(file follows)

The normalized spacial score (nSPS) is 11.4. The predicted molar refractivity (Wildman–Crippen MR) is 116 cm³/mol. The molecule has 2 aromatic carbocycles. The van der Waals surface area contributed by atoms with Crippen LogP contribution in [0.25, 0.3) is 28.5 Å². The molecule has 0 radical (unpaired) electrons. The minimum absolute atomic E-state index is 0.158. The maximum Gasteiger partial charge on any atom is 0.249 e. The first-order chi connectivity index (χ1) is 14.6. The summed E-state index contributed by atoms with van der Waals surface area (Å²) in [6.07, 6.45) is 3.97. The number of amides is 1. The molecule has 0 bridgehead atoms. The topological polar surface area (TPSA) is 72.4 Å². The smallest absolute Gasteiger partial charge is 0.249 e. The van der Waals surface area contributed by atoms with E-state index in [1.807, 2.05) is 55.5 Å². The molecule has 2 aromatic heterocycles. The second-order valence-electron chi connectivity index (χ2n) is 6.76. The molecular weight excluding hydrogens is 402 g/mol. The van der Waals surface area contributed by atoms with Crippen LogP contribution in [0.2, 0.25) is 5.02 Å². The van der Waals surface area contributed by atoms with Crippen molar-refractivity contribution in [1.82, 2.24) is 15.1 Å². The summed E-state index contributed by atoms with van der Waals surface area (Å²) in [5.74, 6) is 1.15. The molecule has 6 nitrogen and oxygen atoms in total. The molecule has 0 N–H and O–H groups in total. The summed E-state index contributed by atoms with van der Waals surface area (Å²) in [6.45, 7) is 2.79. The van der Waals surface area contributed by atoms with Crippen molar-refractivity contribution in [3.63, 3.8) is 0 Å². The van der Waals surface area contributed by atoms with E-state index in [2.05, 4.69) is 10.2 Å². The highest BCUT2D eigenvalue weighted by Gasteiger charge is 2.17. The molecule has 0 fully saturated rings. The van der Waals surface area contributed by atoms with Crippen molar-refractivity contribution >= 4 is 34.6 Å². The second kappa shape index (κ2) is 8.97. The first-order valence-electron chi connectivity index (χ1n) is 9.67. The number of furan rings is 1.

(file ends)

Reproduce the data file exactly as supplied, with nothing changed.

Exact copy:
The normalized spacial score (nSPS) is 11.4. The predicted molar refractivity (Wildman–Crippen MR) is 116 cm³/mol. The molecule has 2 aromatic carbocycles. The van der Waals surface area contributed by atoms with Crippen LogP contribution in [0.25, 0.3) is 28.5 Å². The molecule has 0 radical (unpaired) electrons. The minimum absolute atomic E-state index is 0.158. The maximum Gasteiger partial charge on any atom is 0.249 e. The first-order chi connectivity index (χ1) is 14.6. The summed E-state index contributed by atoms with van der Waals surface area (Å²) in [6.07, 6.45) is 3.97. The number of amides is 1. The molecule has 0 bridgehead atoms. The topological polar surface area (TPSA) is 72.4 Å². The smallest absolute Gasteiger partial charge is 0.249 e. The van der Waals surface area contributed by atoms with E-state index in [1.807, 2.05) is 55.5 Å². The molecule has 2 aromatic heterocycles. The second-order valence-electron chi connectivity index (χ2n) is 6.76. The molecular weight excluding hydrogens is 402 g/mol. The van der Waals surface area contributed by atoms with Crippen LogP contribution in [0.2, 0.25) is 5.02 Å². The van der Waals surface area contributed by atoms with Crippen molar-refractivity contribution in [1.82, 2.24) is 15.1 Å². The summed E-state index contributed by atoms with van der Waals surface area (Å²) in [5.74, 6) is 1.15. The molecule has 6 nitrogen and oxygen atoms in total. The molecule has 0 N–H and O–H groups in total. The summed E-state index contributed by atoms with van der Waals surface area (Å²) in [6.45, 7) is 2.79. The van der Waals surface area contributed by atoms with Crippen molar-refractivity contribution in [3.63, 3.8) is 0 Å². The van der Waals surface area contributed by atoms with E-state index in [2.05, 4.69) is 10.2 Å². The highest BCUT2D eigenvalue weighted by Gasteiger charge is 2.17. The molecule has 0 fully saturated rings. The van der Waals surface area contributed by atoms with Crippen molar-refractivity contribution >= 4 is 34.6 Å². The second kappa shape index (κ2) is 8.97. The first-order valence-electron chi connectivity index (χ1n) is 9.67. The number of furan rings is 1.